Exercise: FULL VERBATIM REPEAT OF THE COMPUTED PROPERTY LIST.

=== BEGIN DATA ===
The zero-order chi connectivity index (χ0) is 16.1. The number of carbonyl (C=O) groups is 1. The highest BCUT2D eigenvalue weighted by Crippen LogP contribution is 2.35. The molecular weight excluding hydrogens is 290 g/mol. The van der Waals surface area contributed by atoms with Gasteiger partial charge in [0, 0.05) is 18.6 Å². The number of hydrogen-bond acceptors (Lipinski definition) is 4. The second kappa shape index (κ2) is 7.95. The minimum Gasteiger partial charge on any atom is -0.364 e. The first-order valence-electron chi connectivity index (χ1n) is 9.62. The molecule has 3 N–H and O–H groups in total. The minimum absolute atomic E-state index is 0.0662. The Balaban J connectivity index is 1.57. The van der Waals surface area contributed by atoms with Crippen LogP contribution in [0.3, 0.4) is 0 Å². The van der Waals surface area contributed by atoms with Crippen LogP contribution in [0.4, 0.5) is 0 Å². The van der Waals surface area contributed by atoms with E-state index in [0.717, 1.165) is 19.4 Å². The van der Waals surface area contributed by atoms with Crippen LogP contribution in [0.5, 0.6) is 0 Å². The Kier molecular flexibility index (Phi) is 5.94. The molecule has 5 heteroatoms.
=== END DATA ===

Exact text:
The zero-order chi connectivity index (χ0) is 16.1. The number of carbonyl (C=O) groups is 1. The highest BCUT2D eigenvalue weighted by Crippen LogP contribution is 2.35. The molecular weight excluding hydrogens is 290 g/mol. The van der Waals surface area contributed by atoms with Gasteiger partial charge in [0, 0.05) is 18.6 Å². The number of hydrogen-bond acceptors (Lipinski definition) is 4. The second kappa shape index (κ2) is 7.95. The minimum Gasteiger partial charge on any atom is -0.364 e. The first-order valence-electron chi connectivity index (χ1n) is 9.62. The molecule has 3 N–H and O–H groups in total. The minimum absolute atomic E-state index is 0.0662. The Balaban J connectivity index is 1.57. The van der Waals surface area contributed by atoms with Crippen LogP contribution in [0.3, 0.4) is 0 Å². The van der Waals surface area contributed by atoms with Crippen LogP contribution in [0.4, 0.5) is 0 Å². The van der Waals surface area contributed by atoms with E-state index in [0.717, 1.165) is 19.4 Å². The van der Waals surface area contributed by atoms with Crippen LogP contribution in [0.5, 0.6) is 0 Å². The Kier molecular flexibility index (Phi) is 5.94. The molecule has 5 heteroatoms.